US refiners, petchems oppose new air standard

30 August 2007 20:38  [Source: ICIS news]

WASHINGTON (ICIS news)--US refining and petrochemical officials warned on Thursday that proposed changes in US air quality standards are not necessary and cannot be met with existing technology.

 

Testifying at an Environmental Protection Agency (EPA) hearing in Philadelphia, Pennsylvania, a refining industry spokesman charged that in seeking to raise a key air quality standard nationwide, the agency is “moving the goalposts in the middle of the game”.

 

The agency wants to strengthen the maximum levels for ground-level ozone allowed under the National Ambient Air Quality Standards (NAAQS) by lowering the current standard of 0.08 parts per million (ppm) for ozone in outdoor air to as little as 0.06 ppm.

 

The National Petrochemical & Refiners Association (NPRA) noted in its testimony that many US states have not yet completed plans to meet the current 0.08 ppm standard and said that EPA should instead focus on helping those areas of the country come into compliance with the existing requirement.

 

In addition, said NPRA environment director David Friedman, there have been steady and significant declines in US ozone and other pollutant levels, so there is no apparent need to raise the standard.

 

“There are many questions regarding the state of the science and, in particular, whether there have been any significant developments over the past ten years that would warrant further revisions of the standard,” Friedman said.

 

Friedman noted that the agency’s own impact analysis of the proposed 0.06 ppm standard indicates that level could not be reached even with application of all known ozone reduction technologies.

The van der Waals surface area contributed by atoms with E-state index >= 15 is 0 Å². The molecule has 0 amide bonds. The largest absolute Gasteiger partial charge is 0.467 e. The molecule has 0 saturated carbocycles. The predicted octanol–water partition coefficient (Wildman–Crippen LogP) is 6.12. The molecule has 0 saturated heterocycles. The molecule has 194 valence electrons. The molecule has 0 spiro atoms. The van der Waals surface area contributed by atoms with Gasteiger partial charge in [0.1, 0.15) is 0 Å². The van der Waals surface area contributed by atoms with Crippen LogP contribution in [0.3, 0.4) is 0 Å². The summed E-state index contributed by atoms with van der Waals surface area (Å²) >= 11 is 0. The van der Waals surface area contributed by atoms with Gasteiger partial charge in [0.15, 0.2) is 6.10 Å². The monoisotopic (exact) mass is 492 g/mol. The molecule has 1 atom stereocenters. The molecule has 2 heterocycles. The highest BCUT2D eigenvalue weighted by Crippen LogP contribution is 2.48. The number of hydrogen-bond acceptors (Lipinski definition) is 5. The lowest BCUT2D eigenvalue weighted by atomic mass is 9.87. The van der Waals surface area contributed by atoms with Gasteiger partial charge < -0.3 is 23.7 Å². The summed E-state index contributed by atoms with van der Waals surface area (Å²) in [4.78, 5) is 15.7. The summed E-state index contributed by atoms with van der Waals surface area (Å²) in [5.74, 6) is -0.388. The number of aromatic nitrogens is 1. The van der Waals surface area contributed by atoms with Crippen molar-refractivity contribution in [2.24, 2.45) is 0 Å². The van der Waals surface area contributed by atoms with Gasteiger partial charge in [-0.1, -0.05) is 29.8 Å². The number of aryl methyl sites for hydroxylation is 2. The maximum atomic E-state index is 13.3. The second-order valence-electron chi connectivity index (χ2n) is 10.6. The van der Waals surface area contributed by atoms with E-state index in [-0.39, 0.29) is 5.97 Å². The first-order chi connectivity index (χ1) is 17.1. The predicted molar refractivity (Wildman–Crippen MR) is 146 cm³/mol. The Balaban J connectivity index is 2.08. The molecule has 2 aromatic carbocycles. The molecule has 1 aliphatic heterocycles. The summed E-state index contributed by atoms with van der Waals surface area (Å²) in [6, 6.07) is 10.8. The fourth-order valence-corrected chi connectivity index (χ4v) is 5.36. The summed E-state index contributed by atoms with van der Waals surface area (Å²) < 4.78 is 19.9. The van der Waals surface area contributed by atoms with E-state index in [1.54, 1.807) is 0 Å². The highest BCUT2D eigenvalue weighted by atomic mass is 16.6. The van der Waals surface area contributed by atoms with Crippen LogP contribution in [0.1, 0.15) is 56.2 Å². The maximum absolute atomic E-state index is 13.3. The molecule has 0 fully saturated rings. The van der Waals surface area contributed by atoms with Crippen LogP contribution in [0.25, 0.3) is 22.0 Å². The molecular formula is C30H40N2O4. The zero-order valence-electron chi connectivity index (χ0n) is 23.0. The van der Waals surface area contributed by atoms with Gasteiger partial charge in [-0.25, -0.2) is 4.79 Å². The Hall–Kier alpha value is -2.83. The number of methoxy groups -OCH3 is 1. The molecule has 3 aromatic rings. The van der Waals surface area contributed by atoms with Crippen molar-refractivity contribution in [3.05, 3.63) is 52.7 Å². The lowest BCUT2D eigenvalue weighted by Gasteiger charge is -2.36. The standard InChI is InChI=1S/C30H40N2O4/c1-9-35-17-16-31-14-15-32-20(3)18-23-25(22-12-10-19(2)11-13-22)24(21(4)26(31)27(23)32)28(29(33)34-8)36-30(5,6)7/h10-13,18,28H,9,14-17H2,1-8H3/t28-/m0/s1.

“EPA admits existing technologies are insufficient to meet the proposed standard and simply assumes that new technologies will become available that can double emission reductions,” Friedman said.

 

US refiners, chemical producers and other manufacturers opposing the new standard are worried that it would accelerate the shift from coal to natural gas for electric power generation, raising operating costs sharply and driving still more US manufacturing offshore.

 

The Philadelphia meeting was the first of four public hearings that the agency is holding in various cities this month before issuing a final rule early next year. The EPA has indicated that it might put the standard at 0.07 or 0.075 ppm rather than the lower 0.06 ppm level.


By: Joe Kamalick
+1 713 525 2653



AddThis Social Bookmark Button

For the latest chemical news, data and analysis that directly impacts your business sign up for a free trial to ICIS news - the breaking online news service for the global chemical industry.

Get the facts and analysis behind the headlines from our market leading weekly magazine: sign up to a free trial to ICIS Chemical Business.

Printer Friendly